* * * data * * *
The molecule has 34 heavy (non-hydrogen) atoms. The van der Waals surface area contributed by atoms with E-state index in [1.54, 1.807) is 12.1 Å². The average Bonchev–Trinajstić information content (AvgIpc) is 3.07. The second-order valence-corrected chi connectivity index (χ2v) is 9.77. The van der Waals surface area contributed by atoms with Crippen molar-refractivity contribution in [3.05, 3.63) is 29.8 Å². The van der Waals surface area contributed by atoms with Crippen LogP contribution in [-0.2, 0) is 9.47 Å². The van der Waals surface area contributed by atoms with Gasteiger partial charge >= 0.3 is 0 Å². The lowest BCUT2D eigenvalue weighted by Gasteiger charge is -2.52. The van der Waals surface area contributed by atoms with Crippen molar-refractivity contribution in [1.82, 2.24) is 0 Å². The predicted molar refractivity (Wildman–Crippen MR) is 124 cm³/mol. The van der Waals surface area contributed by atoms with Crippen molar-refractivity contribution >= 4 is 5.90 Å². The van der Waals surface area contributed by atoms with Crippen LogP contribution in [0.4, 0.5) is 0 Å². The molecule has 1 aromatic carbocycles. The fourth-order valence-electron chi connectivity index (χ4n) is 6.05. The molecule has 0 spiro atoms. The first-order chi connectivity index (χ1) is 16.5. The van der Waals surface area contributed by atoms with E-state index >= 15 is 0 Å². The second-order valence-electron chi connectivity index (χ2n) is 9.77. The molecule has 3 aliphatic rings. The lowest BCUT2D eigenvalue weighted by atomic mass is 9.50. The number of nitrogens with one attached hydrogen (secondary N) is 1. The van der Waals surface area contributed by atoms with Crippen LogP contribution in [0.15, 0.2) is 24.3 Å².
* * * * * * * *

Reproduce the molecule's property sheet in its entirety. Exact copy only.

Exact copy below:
The molecule has 34 heavy (non-hydrogen) atoms. The van der Waals surface area contributed by atoms with E-state index in [1.54, 1.807) is 12.1 Å². The average Bonchev–Trinajstić information content (AvgIpc) is 3.07. The second-order valence-corrected chi connectivity index (χ2v) is 9.77. The van der Waals surface area contributed by atoms with Crippen molar-refractivity contribution in [3.05, 3.63) is 29.8 Å². The van der Waals surface area contributed by atoms with Crippen LogP contribution in [-0.2, 0) is 9.47 Å². The van der Waals surface area contributed by atoms with Gasteiger partial charge >= 0.3 is 0 Å². The lowest BCUT2D eigenvalue weighted by Gasteiger charge is -2.52. The van der Waals surface area contributed by atoms with Crippen molar-refractivity contribution in [1.82, 2.24) is 0 Å². The predicted molar refractivity (Wildman–Crippen MR) is 124 cm³/mol. The van der Waals surface area contributed by atoms with Crippen molar-refractivity contribution >= 4 is 5.90 Å². The van der Waals surface area contributed by atoms with Crippen LogP contribution in [0.4, 0.5) is 0 Å². The molecule has 1 aromatic carbocycles. The fourth-order valence-electron chi connectivity index (χ4n) is 6.05. The molecule has 0 spiro atoms. The first-order chi connectivity index (χ1) is 16.5. The van der Waals surface area contributed by atoms with E-state index >= 15 is 0 Å². The second-order valence-electron chi connectivity index (χ2n) is 9.77. The molecule has 3 aliphatic rings. The lowest BCUT2D eigenvalue weighted by atomic mass is 9.50. The number of nitrogens with one attached hydrogen (secondary N) is 1. The van der Waals surface area contributed by atoms with Crippen LogP contribution in [0.15, 0.2) is 24.3 Å².